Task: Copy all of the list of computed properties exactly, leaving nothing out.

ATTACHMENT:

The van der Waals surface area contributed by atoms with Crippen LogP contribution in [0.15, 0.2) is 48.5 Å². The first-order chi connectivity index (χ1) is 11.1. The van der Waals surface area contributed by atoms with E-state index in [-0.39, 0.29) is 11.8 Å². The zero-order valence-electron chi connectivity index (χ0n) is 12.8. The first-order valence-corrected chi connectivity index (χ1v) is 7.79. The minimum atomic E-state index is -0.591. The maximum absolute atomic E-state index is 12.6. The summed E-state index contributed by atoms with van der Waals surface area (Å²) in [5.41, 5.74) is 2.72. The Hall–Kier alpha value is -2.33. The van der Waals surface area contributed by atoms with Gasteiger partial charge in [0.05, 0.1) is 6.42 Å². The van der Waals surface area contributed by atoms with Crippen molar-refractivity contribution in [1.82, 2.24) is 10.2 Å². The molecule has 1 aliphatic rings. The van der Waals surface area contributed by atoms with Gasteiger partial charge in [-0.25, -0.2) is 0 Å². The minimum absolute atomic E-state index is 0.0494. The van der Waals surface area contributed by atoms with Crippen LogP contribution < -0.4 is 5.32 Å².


The van der Waals surface area contributed by atoms with Crippen LogP contribution in [0.15, 0.2) is 48.5 Å². The first-order chi connectivity index (χ1) is 11.1. The van der Waals surface area contributed by atoms with E-state index in [-0.39, 0.29) is 11.8 Å². The zero-order valence-electron chi connectivity index (χ0n) is 12.8. The first-order valence-corrected chi connectivity index (χ1v) is 7.79. The minimum atomic E-state index is -0.591. The maximum absolute atomic E-state index is 12.6. The summed E-state index contributed by atoms with van der Waals surface area (Å²) in [5.41, 5.74) is 2.72. The Hall–Kier alpha value is -2.33. The van der Waals surface area contributed by atoms with Gasteiger partial charge in [0.05, 0.1) is 6.42 Å². The van der Waals surface area contributed by atoms with Crippen molar-refractivity contribution in [1.82, 2.24) is 10.2 Å². The molecule has 1 aliphatic rings. The van der Waals surface area contributed by atoms with Gasteiger partial charge in [-0.25, -0.2) is 0 Å². The minimum absolute atomic E-state index is 0.0494. The van der Waals surface area contributed by atoms with Crippen LogP contribution < -0.4 is 5.32 Å².